Crafting works quite well as long as you are gathering the various bits of ore and stone along your journeys. Whether you are building something to cosmetically improve your cornerstone, or boosting your gear through forges, crafting is integrated into most parts of the game. Even just by deconstructing unneeded gear at the Loot Collector, you can create a catalog of styles to change your character's look, whether it be their hat, face, or weapon. Plus, doing this will get you additional crafting materials and mastery points, the latter of which will reward you with various passive bonuses and goods (including cubits, credits, and mounts/boats/wings).

You can switch up your class at anytime by pressing "J". Inventory, mastery, and anything gathered in the Collection ("B") are shared across characters, with restrictions only placed on the weapon type your respective class uses (ie gunslingers use guns, knights use swords, ice sage use staves). Read the little info button for each class for some details, or check out the Trove fan wiki page here (search within that wiki for other info - seems to have plenty available).

So is THIS where the rum has gone?
I would recommend completing as much of the tutorial quests as you can, as these will net you cubits to spend on some new classes. You'll probably see "SA" mentioned a lot in the in-game chat - these are Shadow Arenas, basically end-game dungeons that require a special craftable key to access, and plenty of teamwork. I have not gotten around to doing one myself, but it seems to be the thing to do to attain some of the top-end loot.

Most of all, just have fun. Trove really plays as a very casual experience, and even when you get up there in the levels and are frantically running around in the Uber-tiered levels, there's just something fun about running into murderous cupcakes that'll put a little smile on your face. The world feels inviting to delve into and explore, and I think this is exactly what Trove is all about.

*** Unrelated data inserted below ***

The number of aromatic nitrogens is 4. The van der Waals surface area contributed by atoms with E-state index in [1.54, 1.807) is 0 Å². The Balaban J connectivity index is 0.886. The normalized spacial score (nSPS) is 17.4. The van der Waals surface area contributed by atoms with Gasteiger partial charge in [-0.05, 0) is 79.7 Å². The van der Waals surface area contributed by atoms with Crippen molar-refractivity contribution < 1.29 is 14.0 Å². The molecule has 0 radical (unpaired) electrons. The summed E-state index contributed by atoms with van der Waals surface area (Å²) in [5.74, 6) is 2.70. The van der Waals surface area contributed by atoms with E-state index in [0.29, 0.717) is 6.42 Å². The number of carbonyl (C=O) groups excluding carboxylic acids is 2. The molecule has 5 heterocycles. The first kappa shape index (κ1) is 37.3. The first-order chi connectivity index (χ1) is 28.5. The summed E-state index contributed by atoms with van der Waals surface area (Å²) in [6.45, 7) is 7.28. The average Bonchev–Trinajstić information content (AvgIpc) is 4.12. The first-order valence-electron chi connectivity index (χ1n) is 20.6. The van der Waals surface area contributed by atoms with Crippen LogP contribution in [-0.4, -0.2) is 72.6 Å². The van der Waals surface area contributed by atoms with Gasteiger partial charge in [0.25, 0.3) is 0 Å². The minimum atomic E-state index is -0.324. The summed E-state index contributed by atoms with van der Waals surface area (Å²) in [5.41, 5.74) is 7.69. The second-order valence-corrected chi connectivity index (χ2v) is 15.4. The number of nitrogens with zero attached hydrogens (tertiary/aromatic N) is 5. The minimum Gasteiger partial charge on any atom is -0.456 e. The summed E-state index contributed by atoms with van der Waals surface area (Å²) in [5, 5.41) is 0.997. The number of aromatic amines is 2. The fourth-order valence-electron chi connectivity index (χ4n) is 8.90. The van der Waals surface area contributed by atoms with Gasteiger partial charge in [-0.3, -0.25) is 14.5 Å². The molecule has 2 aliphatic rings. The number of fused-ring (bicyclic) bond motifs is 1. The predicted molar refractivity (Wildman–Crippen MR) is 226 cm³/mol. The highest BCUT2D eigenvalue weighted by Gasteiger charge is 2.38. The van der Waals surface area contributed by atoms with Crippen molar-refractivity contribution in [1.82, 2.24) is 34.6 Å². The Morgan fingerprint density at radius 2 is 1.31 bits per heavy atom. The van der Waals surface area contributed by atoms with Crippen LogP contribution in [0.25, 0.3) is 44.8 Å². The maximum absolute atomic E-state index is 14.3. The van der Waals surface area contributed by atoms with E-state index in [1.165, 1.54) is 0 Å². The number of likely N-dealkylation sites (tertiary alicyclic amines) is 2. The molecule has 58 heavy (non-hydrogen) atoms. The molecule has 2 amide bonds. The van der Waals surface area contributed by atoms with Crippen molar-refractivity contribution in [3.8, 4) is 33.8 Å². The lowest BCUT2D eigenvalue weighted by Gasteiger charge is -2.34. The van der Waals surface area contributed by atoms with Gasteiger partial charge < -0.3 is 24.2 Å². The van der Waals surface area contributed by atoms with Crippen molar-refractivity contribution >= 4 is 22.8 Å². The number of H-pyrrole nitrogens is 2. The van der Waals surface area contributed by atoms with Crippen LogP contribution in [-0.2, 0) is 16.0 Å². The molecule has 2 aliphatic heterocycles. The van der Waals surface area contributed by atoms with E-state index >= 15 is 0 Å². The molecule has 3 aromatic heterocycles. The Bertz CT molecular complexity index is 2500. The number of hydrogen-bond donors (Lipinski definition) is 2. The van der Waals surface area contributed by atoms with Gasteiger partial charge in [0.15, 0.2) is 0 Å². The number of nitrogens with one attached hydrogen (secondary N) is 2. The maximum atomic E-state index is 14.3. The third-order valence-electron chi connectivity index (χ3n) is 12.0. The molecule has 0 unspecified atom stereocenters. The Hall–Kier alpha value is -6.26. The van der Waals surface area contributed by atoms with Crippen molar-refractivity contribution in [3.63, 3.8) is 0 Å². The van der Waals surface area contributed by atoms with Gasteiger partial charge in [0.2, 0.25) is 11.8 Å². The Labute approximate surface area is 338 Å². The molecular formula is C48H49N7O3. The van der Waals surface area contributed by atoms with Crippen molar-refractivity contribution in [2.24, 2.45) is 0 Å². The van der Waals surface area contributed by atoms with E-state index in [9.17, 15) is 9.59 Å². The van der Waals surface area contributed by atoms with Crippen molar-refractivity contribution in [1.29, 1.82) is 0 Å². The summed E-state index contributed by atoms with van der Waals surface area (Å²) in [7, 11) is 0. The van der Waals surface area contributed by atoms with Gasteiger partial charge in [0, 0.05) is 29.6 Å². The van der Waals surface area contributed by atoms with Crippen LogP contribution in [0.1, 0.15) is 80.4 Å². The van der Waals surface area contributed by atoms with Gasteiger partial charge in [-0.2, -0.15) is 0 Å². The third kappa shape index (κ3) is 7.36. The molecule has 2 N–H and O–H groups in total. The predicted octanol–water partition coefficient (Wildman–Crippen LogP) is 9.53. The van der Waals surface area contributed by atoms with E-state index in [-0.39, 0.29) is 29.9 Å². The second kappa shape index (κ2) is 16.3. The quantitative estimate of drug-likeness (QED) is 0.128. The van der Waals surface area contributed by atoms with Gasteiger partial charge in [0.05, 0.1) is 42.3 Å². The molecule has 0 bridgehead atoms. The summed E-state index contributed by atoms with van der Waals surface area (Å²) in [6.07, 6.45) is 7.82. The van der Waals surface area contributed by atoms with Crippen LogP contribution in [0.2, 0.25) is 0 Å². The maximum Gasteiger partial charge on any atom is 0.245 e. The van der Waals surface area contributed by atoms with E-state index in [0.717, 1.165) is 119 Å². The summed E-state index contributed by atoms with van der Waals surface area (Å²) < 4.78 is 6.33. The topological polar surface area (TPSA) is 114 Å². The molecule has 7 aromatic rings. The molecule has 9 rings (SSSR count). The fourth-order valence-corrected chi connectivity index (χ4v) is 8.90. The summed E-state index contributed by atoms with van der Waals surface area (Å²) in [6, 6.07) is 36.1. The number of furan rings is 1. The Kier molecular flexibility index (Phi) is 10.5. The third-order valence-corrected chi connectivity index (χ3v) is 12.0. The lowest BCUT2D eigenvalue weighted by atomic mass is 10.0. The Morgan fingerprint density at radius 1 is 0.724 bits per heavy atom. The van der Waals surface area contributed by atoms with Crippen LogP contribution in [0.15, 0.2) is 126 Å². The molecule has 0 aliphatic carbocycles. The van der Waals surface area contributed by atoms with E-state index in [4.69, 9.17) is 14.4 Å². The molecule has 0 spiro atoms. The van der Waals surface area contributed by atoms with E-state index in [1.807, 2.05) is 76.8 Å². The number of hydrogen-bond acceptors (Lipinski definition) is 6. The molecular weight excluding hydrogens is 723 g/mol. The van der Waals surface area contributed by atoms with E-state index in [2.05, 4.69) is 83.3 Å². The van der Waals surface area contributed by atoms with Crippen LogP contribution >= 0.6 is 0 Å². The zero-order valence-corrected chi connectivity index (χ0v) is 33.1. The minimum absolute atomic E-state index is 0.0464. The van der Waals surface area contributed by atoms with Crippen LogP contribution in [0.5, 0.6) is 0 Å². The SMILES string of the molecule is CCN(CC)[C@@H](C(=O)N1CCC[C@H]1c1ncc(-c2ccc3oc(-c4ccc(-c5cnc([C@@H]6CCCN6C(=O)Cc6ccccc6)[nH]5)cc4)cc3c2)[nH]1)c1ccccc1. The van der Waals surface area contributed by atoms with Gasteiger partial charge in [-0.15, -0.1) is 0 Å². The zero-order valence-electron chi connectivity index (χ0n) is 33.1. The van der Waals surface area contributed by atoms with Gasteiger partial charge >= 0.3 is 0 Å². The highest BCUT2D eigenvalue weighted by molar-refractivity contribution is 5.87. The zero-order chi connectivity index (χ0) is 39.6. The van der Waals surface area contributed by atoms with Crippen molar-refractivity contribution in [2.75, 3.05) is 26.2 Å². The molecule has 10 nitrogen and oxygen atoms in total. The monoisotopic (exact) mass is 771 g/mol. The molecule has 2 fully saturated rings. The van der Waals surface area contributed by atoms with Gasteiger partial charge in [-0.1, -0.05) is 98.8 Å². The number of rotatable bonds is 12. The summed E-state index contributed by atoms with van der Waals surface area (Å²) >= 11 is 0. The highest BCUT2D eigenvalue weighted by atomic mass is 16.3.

1. This has been my experience when recently playing in Trove. It's been very casual friendly and I'm getting a joy of exploring each of the biomes. Which class are you enjoying the most? Do you prefer one of the biomes over the others? I tend to stick with the volcano one, and just recently came across the neon city biome.

    1. So far, I've probably been enjoying the Gunslinger the most (out of playing Gunslinger, Knight, Ice Sage). I do have enough cubits to pick up 3-4 classes, so I will probably go ahead and pick up one or two more in the near future. I'll likely pick up one of the classes that uses a bow, so I can start collecting that weapon type to grind down for more mastery points.

      I don't really have a favored biome atm - they're all pretty much a good time. I am a fan of the candy biome just for the mere silliness of it, so that's a thing.

  2. The colorful casual carefree nature of Trove is a big draw to me too. It's refreshing to find a game where just running around knocking out enough dungeons to fill your Star Bar, and seeing the sights along the way, is pretty much the central gameplay loop, and doesn't take up too many hours of the day.

    It's kinda amusing that my first impulse on seeing the purple cheese textures in the first screenshot was "I need to fling two bombs into it, right now!" Trove conditioning status: successfully addicted.

    1. Oh yeh, Trove is a great one to fill those bits of open time in your day. I'll admit it took me awhile before I found out about bombs, after which I tried to figure out how much time I've been spending lazoring away at blocks...at least Shapestone mines quickly enough.